Sunday, April 19, 2009

The new Phoenix

from the top:
Los Torreznos, "Identity," 2009, modified arts
Ralph Nader speaking at the Valley Forward Livability Summit, April 16, 2009
Janet Echelman "Her Secret is Patience," 2009, public unveiling, April 16, 2009

Happening in Phoenix the last few weeks: Spanish performance art duo Los Torreznos performed a new work, "Identity," a quasi nonsensical work that explored our shifting definitions of self. I heard Ralph Nader speak about the need to up-date all governmental regulations, for example, in order to facilitate new green businesses--where Phoenix should be a leader but is not yet. And Thursday night was the public celebration of Janet Echelman's floating dream in downtown Phoenix.

Pockets of the city are electric with activity--the dawn of a new era in this time of economic collapse? Are we becoming a place with a soul, a heart?

Former Phoenix Mayor / current Attorney General Terry Goddard once told me that civic leaders weren't sure that Phoenix needed a downtown (this you gotta love about Phoenix--when would a curator get to have a coffee with the attorney general?)--but over the past five years, the downtown (and, perhaps, the rest of the city) has been transformed, thanks largely to ASU's President Michael Crow, former governor Janet Napolitano and current Mayor Phil Gordon. Janet Echelman's public art "Her Secret is Patience" is the crowning glory of our new downtown civic space. In honor of the glorious desert in which we live, and referencing the changeable sky above, Echelman's work will change every day to match the shifting patterns of nature herself (lighting by Paul Deeb). But the work also focuses the energies of the various buildings around it--the ASU Cronkite School of Journalism, a bus depot, light rail and the Westward Ho, an historic hotel (part of the Ho chain of Southern Arizona), currently HUD housing for the disabled--in an unimagined way.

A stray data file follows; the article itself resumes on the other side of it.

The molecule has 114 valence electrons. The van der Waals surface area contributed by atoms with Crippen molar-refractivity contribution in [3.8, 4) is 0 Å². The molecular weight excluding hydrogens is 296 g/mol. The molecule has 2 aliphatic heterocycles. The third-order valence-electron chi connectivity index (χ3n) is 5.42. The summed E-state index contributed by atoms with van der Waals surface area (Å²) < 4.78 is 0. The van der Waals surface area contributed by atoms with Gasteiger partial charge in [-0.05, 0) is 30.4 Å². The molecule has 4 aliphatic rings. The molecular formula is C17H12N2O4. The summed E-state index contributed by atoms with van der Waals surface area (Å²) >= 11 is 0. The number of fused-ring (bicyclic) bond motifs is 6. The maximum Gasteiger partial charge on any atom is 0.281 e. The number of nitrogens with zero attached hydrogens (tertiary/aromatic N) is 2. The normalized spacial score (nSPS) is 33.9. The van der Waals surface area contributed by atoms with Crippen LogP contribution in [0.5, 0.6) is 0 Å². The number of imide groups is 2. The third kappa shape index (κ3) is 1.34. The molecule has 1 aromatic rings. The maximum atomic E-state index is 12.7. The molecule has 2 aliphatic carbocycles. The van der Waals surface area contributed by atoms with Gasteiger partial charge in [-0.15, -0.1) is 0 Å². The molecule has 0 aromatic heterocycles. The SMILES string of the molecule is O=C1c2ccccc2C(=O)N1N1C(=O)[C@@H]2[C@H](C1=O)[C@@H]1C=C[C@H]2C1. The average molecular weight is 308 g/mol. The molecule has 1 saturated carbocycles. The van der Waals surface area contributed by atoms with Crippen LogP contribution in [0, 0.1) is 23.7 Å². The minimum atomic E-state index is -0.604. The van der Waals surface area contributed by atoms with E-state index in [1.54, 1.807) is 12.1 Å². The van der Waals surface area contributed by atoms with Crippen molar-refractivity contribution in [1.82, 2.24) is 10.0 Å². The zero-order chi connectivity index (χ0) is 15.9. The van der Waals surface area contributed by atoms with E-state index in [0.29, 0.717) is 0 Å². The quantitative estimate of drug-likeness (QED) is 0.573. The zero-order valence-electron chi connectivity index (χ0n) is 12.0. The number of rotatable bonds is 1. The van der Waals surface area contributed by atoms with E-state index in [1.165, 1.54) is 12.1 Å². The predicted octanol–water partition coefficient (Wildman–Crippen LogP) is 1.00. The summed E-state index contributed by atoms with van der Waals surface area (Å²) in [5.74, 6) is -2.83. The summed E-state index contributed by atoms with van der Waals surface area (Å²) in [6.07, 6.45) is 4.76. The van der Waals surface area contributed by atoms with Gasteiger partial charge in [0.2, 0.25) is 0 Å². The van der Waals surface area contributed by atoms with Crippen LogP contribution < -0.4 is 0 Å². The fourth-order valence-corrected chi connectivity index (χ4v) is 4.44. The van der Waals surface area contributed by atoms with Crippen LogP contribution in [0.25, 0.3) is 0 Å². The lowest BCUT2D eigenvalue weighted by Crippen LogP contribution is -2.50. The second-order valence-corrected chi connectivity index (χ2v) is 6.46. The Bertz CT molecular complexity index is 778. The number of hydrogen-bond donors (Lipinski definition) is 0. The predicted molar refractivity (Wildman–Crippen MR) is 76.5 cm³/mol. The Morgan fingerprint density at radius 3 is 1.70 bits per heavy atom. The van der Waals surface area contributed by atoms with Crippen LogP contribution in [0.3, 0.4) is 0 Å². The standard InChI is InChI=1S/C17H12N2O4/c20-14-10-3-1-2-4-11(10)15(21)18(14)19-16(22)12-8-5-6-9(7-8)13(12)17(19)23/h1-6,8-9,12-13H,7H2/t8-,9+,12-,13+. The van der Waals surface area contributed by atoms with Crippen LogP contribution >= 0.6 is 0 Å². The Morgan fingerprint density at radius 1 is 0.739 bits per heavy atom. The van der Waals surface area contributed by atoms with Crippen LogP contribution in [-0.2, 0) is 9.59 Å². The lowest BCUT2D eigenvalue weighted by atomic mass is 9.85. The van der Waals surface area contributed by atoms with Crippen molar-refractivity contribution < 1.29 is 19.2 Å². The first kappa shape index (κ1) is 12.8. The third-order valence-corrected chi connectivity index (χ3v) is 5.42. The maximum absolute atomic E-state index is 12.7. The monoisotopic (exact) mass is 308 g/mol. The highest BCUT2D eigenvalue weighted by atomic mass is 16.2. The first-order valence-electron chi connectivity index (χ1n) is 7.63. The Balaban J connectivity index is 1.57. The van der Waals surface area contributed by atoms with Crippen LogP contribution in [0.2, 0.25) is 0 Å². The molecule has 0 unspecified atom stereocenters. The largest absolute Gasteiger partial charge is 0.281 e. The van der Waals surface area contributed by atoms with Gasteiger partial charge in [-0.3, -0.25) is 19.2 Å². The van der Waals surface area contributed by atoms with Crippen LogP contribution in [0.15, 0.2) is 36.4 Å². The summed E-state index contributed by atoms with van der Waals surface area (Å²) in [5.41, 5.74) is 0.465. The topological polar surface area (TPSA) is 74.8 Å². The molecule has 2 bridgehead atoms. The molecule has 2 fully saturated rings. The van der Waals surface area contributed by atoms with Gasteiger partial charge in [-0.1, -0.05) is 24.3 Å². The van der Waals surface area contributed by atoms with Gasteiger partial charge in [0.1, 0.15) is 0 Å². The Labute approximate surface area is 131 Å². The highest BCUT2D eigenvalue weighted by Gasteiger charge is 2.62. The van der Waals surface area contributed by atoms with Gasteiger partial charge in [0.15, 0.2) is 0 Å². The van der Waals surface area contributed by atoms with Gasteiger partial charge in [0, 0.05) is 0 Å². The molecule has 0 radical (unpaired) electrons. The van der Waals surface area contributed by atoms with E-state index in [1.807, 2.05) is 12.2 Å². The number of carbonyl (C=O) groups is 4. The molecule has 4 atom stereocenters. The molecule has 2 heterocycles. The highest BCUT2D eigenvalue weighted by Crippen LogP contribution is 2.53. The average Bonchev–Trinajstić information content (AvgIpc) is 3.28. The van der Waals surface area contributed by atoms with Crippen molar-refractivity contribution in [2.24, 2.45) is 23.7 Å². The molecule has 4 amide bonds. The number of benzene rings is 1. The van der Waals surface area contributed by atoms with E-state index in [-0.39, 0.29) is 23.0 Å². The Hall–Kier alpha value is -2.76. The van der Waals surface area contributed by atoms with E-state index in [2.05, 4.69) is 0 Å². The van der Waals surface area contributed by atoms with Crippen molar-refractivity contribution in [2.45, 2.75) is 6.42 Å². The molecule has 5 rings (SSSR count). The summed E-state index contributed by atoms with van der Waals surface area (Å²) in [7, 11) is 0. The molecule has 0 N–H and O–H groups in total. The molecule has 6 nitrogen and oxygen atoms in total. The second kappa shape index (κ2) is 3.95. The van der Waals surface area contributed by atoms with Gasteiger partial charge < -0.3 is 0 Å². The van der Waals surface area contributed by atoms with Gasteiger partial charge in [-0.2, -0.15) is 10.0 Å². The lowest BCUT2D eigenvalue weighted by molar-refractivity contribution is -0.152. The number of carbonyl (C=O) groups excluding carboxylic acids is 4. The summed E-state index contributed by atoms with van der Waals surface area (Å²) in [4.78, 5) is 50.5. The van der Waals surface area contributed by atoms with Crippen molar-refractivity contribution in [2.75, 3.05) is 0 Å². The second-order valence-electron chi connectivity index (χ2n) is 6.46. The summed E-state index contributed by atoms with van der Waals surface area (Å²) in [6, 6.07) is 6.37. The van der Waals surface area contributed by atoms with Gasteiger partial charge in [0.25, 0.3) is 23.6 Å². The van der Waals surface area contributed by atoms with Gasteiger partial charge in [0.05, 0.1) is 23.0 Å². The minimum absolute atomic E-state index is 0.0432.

Through the efforts of Crow et all, Phoenix now has the appearance of a big city, filled with tall buildings. With the Echelman, we now have a heart.

Let's see if our city leaders can truly make the right decisions during this economic crisis, to support the kinds of things that will lead us out of this morass: real funds for education, diversification of our economy, encouragement of grass roots entrepreneurship and to allow for the types of things--like this significant public work of art--that will make us a great city.

Art can be the iconic emblem of a city's ambition; only its leaders can make the city viable.

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